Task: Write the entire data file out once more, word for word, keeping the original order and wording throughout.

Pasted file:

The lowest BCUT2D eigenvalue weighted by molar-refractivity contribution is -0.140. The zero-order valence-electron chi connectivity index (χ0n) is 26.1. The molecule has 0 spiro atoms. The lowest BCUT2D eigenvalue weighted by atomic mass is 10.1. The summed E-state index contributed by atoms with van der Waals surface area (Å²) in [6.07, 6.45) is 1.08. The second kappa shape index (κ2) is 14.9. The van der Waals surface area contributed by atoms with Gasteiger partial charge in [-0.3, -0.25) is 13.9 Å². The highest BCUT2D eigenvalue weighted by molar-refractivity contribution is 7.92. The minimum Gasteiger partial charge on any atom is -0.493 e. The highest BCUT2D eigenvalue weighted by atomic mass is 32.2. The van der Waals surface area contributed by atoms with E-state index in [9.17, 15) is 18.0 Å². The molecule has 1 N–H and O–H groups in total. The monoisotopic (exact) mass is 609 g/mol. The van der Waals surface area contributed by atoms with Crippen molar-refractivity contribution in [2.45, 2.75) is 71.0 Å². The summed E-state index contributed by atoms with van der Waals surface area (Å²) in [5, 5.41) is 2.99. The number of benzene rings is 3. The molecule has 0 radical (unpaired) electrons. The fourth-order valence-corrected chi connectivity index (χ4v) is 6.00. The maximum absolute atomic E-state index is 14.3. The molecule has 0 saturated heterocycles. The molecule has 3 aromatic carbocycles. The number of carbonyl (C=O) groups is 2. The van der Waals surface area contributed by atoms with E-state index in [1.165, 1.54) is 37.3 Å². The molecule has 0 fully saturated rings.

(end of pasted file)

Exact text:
The lowest BCUT2D eigenvalue weighted by molar-refractivity contribution is -0.140. The zero-order valence-electron chi connectivity index (χ0n) is 26.1. The molecule has 0 spiro atoms. The lowest BCUT2D eigenvalue weighted by atomic mass is 10.1. The summed E-state index contributed by atoms with van der Waals surface area (Å²) in [6.07, 6.45) is 1.08. The second kappa shape index (κ2) is 14.9. The van der Waals surface area contributed by atoms with Gasteiger partial charge in [-0.3, -0.25) is 13.9 Å². The highest BCUT2D eigenvalue weighted by molar-refractivity contribution is 7.92. The minimum Gasteiger partial charge on any atom is -0.493 e. The highest BCUT2D eigenvalue weighted by atomic mass is 32.2. The van der Waals surface area contributed by atoms with E-state index in [9.17, 15) is 18.0 Å². The molecule has 1 N–H and O–H groups in total. The monoisotopic (exact) mass is 609 g/mol. The van der Waals surface area contributed by atoms with Crippen molar-refractivity contribution in [2.45, 2.75) is 71.0 Å². The summed E-state index contributed by atoms with van der Waals surface area (Å²) in [5, 5.41) is 2.99. The number of benzene rings is 3. The molecule has 0 radical (unpaired) electrons. The fourth-order valence-corrected chi connectivity index (χ4v) is 6.00. The maximum absolute atomic E-state index is 14.3. The molecule has 0 saturated heterocycles. The molecule has 3 aromatic carbocycles. The number of carbonyl (C=O) groups is 2. The van der Waals surface area contributed by atoms with E-state index in [1.165, 1.54) is 37.3 Å². The molecule has 0 fully saturated rings.